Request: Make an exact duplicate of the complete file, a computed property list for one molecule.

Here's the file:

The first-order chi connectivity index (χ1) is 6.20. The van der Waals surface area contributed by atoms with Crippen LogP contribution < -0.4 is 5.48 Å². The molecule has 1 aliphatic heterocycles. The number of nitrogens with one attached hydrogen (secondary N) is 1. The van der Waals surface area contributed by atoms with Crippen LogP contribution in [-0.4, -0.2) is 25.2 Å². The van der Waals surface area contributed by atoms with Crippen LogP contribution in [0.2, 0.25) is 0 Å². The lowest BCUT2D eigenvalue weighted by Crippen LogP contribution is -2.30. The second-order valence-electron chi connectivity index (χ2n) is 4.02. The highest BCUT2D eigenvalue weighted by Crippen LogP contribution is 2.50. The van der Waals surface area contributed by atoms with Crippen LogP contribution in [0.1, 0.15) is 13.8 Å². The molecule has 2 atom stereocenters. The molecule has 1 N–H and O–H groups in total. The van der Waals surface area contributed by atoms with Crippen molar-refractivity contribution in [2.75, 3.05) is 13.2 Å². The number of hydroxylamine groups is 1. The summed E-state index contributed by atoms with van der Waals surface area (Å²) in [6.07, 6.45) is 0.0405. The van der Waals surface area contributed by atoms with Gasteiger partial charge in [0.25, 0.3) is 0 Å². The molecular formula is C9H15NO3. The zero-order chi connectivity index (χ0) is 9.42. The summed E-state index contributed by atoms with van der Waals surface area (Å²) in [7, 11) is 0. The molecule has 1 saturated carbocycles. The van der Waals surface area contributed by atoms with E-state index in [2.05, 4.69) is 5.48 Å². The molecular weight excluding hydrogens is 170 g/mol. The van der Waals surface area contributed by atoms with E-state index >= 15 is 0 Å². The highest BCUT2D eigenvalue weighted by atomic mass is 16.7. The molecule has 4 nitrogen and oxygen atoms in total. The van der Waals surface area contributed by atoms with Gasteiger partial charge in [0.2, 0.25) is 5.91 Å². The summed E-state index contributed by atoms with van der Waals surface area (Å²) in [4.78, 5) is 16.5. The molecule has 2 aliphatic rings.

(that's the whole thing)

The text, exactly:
The first-order chi connectivity index (χ1) is 6.20. The van der Waals surface area contributed by atoms with Crippen LogP contribution < -0.4 is 5.48 Å². The molecule has 1 aliphatic heterocycles. The number of nitrogens with one attached hydrogen (secondary N) is 1. The van der Waals surface area contributed by atoms with Crippen LogP contribution in [-0.4, -0.2) is 25.2 Å². The van der Waals surface area contributed by atoms with Crippen LogP contribution in [0.2, 0.25) is 0 Å². The lowest BCUT2D eigenvalue weighted by Crippen LogP contribution is -2.30. The second-order valence-electron chi connectivity index (χ2n) is 4.02. The highest BCUT2D eigenvalue weighted by Crippen LogP contribution is 2.50. The van der Waals surface area contributed by atoms with Crippen LogP contribution in [0.1, 0.15) is 13.8 Å². The molecule has 2 atom stereocenters. The molecule has 1 N–H and O–H groups in total. The van der Waals surface area contributed by atoms with Crippen molar-refractivity contribution in [2.75, 3.05) is 13.2 Å². The number of hydroxylamine groups is 1. The summed E-state index contributed by atoms with van der Waals surface area (Å²) in [6.07, 6.45) is 0.0405. The van der Waals surface area contributed by atoms with Gasteiger partial charge in [0.25, 0.3) is 0 Å². The molecular formula is C9H15NO3. The zero-order chi connectivity index (χ0) is 9.42. The summed E-state index contributed by atoms with van der Waals surface area (Å²) in [7, 11) is 0. The molecule has 1 saturated carbocycles. The van der Waals surface area contributed by atoms with E-state index in [2.05, 4.69) is 5.48 Å². The molecular weight excluding hydrogens is 170 g/mol. The van der Waals surface area contributed by atoms with E-state index >= 15 is 0 Å². The highest BCUT2D eigenvalue weighted by atomic mass is 16.7. The molecule has 4 nitrogen and oxygen atoms in total. The van der Waals surface area contributed by atoms with Gasteiger partial charge in [0.2, 0.25) is 5.91 Å². The summed E-state index contributed by atoms with van der Waals surface area (Å²) in [4.78, 5) is 16.5. The molecule has 2 aliphatic rings.